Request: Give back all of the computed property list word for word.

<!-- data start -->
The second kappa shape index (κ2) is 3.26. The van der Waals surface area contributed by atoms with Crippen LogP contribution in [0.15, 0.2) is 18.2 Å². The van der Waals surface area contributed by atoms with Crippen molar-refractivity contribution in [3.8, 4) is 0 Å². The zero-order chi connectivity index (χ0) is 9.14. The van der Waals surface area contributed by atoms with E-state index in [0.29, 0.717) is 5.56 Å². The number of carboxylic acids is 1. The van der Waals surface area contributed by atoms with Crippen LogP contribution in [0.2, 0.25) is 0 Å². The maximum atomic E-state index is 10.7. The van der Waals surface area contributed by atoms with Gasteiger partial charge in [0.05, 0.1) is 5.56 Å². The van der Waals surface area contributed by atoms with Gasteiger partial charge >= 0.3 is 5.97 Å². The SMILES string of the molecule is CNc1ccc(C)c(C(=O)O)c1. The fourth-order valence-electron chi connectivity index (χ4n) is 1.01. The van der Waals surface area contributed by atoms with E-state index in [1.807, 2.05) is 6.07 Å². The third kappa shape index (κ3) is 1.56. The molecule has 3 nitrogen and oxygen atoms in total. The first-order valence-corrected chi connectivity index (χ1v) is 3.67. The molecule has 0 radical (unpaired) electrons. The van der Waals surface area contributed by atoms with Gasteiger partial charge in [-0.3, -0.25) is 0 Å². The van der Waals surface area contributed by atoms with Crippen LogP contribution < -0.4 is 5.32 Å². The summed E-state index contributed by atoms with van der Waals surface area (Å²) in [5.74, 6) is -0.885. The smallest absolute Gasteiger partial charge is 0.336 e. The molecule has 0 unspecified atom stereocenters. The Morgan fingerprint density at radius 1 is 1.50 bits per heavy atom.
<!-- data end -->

The second kappa shape index (κ2) is 3.26. The van der Waals surface area contributed by atoms with Crippen LogP contribution in [0.15, 0.2) is 18.2 Å². The van der Waals surface area contributed by atoms with Crippen molar-refractivity contribution in [3.8, 4) is 0 Å². The zero-order chi connectivity index (χ0) is 9.14. The van der Waals surface area contributed by atoms with E-state index in [0.29, 0.717) is 5.56 Å². The number of carboxylic acids is 1. The van der Waals surface area contributed by atoms with Crippen LogP contribution in [0.2, 0.25) is 0 Å². The maximum atomic E-state index is 10.7. The van der Waals surface area contributed by atoms with Gasteiger partial charge in [0.05, 0.1) is 5.56 Å². The van der Waals surface area contributed by atoms with Gasteiger partial charge >= 0.3 is 5.97 Å². The SMILES string of the molecule is CNc1ccc(C)c(C(=O)O)c1. The fourth-order valence-electron chi connectivity index (χ4n) is 1.01. The van der Waals surface area contributed by atoms with E-state index in [1.807, 2.05) is 6.07 Å². The third kappa shape index (κ3) is 1.56. The molecule has 3 nitrogen and oxygen atoms in total. The first-order valence-corrected chi connectivity index (χ1v) is 3.67. The molecule has 0 radical (unpaired) electrons. The van der Waals surface area contributed by atoms with Gasteiger partial charge in [-0.3, -0.25) is 0 Å². The van der Waals surface area contributed by atoms with Crippen LogP contribution < -0.4 is 5.32 Å². The summed E-state index contributed by atoms with van der Waals surface area (Å²) in [5.74, 6) is -0.885. The smallest absolute Gasteiger partial charge is 0.336 e. The molecule has 0 unspecified atom stereocenters. The Morgan fingerprint density at radius 1 is 1.50 bits per heavy atom.